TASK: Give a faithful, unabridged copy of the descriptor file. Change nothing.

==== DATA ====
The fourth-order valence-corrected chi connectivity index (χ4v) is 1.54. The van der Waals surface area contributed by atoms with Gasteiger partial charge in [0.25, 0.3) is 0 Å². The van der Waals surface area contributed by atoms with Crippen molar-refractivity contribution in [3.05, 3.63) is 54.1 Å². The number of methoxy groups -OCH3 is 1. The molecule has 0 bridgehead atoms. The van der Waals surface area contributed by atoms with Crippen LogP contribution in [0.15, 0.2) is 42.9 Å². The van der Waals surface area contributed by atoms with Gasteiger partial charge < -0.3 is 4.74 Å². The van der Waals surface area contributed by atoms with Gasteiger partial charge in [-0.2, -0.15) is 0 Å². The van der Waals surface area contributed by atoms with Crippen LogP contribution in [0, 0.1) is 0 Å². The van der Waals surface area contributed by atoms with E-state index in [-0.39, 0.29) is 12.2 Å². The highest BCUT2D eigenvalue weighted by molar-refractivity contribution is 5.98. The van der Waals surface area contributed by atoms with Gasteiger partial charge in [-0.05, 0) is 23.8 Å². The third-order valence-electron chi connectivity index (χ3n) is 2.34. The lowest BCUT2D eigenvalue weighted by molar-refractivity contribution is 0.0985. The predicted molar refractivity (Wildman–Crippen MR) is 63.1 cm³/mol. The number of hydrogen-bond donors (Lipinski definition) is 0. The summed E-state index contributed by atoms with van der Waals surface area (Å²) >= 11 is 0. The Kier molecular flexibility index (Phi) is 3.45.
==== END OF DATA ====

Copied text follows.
The fourth-order valence-corrected chi connectivity index (χ4v) is 1.54. The van der Waals surface area contributed by atoms with Gasteiger partial charge in [0.25, 0.3) is 0 Å². The van der Waals surface area contributed by atoms with Crippen molar-refractivity contribution in [3.05, 3.63) is 54.1 Å². The number of methoxy groups -OCH3 is 1. The molecule has 0 bridgehead atoms. The van der Waals surface area contributed by atoms with Crippen LogP contribution in [0.15, 0.2) is 42.9 Å². The van der Waals surface area contributed by atoms with Gasteiger partial charge < -0.3 is 4.74 Å². The van der Waals surface area contributed by atoms with Gasteiger partial charge in [-0.2, -0.15) is 0 Å². The van der Waals surface area contributed by atoms with Crippen LogP contribution in [0, 0.1) is 0 Å². The van der Waals surface area contributed by atoms with E-state index in [-0.39, 0.29) is 12.2 Å². The highest BCUT2D eigenvalue weighted by molar-refractivity contribution is 5.98. The van der Waals surface area contributed by atoms with Gasteiger partial charge in [-0.05, 0) is 23.8 Å². The third-order valence-electron chi connectivity index (χ3n) is 2.34. The lowest BCUT2D eigenvalue weighted by molar-refractivity contribution is 0.0985. The predicted molar refractivity (Wildman–Crippen MR) is 63.1 cm³/mol. The number of hydrogen-bond donors (Lipinski definition) is 0. The summed E-state index contributed by atoms with van der Waals surface area (Å²) >= 11 is 0. The Kier molecular flexibility index (Phi) is 3.45.